Mike Rice recently went to great lengths to raise money for cancer research. Literally.

On Friday the Rutgers men's basketball coach rappelled down the 470-foot Harborside Financial Center Building No. 5 in Jersey City as part of the American Cancer Society’s “Over the Edge” fundraising effort.

After a rain delay pushed back his start time, the 43-year-old Rice rappelled the 50-story building in nine minutes. And it only took him that long because he made frequent stops on his way down, acknowledging and waving to employees through the building's windows.

"Halfway down, then you start to enjoy it," Rice told NJ.com. "There was big boardroom with a lot of block R’s, so they started taking pictures, and I was waving. So that was fun. Just the over the edge part was the difficult part for me. But again, it’s for a great cause in the American Cancer Society. My part was just rappelling down a perfectly normal, safe skyscraper."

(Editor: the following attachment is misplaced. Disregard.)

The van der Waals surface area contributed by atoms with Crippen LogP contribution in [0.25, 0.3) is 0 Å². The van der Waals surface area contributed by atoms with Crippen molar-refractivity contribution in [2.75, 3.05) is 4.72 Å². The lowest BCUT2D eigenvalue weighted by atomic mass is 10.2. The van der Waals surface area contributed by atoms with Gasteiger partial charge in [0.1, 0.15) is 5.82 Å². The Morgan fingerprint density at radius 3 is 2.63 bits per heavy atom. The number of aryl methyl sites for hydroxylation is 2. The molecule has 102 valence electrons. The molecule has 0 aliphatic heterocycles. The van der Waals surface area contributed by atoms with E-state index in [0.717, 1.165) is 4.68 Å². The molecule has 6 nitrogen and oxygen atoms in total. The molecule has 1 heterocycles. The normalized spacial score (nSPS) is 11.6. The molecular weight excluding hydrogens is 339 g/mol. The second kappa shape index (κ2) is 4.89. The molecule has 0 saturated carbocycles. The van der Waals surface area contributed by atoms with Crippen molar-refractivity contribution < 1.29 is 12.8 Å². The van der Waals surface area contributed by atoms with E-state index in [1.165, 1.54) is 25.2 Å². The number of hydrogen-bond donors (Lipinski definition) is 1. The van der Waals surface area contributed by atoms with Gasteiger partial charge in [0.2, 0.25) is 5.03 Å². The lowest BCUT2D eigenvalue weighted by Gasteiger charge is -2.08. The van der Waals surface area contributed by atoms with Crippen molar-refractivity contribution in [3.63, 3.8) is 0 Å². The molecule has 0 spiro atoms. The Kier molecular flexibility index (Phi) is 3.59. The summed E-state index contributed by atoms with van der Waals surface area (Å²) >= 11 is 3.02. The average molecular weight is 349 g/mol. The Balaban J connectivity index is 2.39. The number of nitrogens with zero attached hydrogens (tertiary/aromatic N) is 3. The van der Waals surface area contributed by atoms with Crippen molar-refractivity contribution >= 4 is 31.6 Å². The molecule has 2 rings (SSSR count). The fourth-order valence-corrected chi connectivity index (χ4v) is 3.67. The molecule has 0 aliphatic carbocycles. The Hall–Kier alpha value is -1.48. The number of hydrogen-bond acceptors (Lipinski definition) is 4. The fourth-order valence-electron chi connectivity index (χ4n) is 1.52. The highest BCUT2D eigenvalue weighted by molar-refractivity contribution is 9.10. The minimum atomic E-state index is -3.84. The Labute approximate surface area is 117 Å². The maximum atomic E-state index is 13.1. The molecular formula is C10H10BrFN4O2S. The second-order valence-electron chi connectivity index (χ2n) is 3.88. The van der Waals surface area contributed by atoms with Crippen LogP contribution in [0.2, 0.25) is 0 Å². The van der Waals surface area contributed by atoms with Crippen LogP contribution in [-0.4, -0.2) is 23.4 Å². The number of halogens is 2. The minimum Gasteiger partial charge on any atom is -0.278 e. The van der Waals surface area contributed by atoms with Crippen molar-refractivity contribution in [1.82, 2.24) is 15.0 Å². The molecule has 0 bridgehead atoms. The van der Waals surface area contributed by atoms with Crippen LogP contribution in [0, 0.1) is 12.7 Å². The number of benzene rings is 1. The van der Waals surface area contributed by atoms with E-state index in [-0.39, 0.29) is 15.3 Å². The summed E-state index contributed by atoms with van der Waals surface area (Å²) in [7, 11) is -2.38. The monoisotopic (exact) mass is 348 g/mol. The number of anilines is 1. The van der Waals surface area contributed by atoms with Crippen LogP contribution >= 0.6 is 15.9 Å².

The "Over the Edge" fundraiser has raised more than $200,000 for the American Cancer Society.

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Deion Sanders may be past his prime, but when he showed up to Camden Yards on Wednesday, it was Prime Time all over again.

Sanders, the former baseball and football star, is in Baltimore with the NFL Network for Thursday's Ravens-Browns game. The lightning-quick cornerback and outfielder has several ties to the Ravens and Orioles: He spent two years on the Ravens at the tail end of his career, and he played for Orioles manager Buck Showalter in the New York Yankees organization before reaching the big leagues in 1989.

Sanders swung by the Orioles' batting practice on Wednesday to spend time with Showalter and to take some practice cuts. According to all reports out of Baltimore, the 45-year-old still has a sweet stroke.

Despite not having swung a bat in years, Sanders smacked three home runs.

"You guys thought it was just [batting practice]," Sanders joked. "But it was an audition, really."

It has been more than two decades since Showalter managed Sanders on the Albany-Colonie Yankees, but Showalter will never forget his first impressions of the speedy Sanders.